Wednesday, December 16, 2009

Our Last Conversation

Monday morning started with a bang, or more accurately, a thud. The caller ID said it was my friend, Jillian, which was odd, because although we're good friends and have known each other half our lives, we're both really busy, and she never makes personal calls during the day. The first thing she said was, "Are you sitting down?" Ooh, this was going to be bad.

I said, "No, but I could be," and sat down on the bed.

She said, "Michelle's gone." I knew she meant 'gone' as in permanently. She died in a car accident on Saturday night. Jillian had called Sunday, but I never picked up the phone, and it's not the sort of thing you leave as a message.

Michelle was another friend of half a lifetime. When we met, I was just opening up psychically and spiritually. Michelle acted as my big sister, or my guide, assuring me that I wasn't crazy when I "knew" something I could not possibly have known consciously, suggesting books for me to read, even giving me a 'magic wand' at one point. I'm really grateful to her for making stepping onto the path so much easier and safer. I probably would still be who I am today had I not met her, but you never know.

Michelle and I had been very close, but when she moved to southern California about 15 years ago for her husband's job, we lost touch (remember, this was before email). Life happened: she had her second and third children, ran her successful executive search business in a way that empowered women, bought and sold at least one house, successfully fought breast cancer, eventually divorced the father of her kids, soldiering on as a single mom.

We ran into each other at a party of Jillian's about 2 years ago, and, in the way of true friends, again became as close as ever. It was different this time, though. Because I had developed so much, so she relied on me as one of her advisers. It was an honor for me to be able to help someone I respected so much.

Michelle had called me about 10 days previously, wanting me to look at some questions. She was worried about doing this on the phone, so she said she'd drive up here so we could hike and talk, and would call me in a day or two to let me know what time she'd arrive.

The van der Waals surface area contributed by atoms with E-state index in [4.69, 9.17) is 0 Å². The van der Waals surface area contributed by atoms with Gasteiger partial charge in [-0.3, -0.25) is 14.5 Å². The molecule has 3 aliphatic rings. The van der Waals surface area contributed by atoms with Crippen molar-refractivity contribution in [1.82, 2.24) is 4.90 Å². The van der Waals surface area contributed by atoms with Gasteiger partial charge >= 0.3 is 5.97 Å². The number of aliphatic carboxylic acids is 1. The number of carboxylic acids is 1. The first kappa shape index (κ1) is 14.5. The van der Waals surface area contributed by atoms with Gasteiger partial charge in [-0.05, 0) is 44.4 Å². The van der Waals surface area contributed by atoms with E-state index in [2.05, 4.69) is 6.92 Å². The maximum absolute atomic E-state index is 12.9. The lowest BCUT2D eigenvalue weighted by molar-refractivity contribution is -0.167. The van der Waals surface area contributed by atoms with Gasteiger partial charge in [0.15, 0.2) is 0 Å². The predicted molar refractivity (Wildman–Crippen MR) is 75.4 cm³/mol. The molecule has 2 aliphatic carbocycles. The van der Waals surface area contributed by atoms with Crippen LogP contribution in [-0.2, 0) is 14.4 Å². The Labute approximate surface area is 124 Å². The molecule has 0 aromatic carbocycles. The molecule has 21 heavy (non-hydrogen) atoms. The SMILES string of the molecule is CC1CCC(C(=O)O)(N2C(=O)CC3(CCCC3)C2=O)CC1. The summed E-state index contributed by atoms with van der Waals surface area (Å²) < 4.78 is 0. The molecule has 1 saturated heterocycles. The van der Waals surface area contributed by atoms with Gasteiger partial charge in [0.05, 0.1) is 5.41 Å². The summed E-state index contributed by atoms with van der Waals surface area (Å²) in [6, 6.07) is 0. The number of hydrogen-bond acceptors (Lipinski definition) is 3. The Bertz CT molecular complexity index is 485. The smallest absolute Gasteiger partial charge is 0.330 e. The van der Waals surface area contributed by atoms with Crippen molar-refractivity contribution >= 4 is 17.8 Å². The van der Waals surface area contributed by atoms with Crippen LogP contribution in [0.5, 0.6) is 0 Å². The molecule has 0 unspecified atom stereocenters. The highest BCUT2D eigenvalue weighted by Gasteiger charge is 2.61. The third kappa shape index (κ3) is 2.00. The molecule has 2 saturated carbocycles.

She never called, which really wasn't like her, super-responsible person that she was. So a week ago Saturday, I called her to see if she was still planning to come. She said no. Again, this was so not like her, but I accepted it, because I knew the pressure she was under.

She made a huge point of telling me how much she loved me, and how grateful she was to me for being there, and seeing things for her when she couldn't see for herself, when she couldn't even be there for herself sometimes. I told her how much I loved her, too, and how honored I felt that she let me see her. When we hung up, I thought, "It's going to be a really long time before we talk again... if ever." I wondered how many years it would be -- another 12 or so? I was really sad for the loss of our relationship, again.

When Jillian called, I was shocked, but I have to say, not surprised. And I thought back to the last conversation I had with Michelle -- and how glad I was that our last conversation had been one where we told each other how much we meant to each other.

The point is, you never know which conversation you have with someone will be your last. So take every opportunity to tell everyone in your life how much they mean to you.

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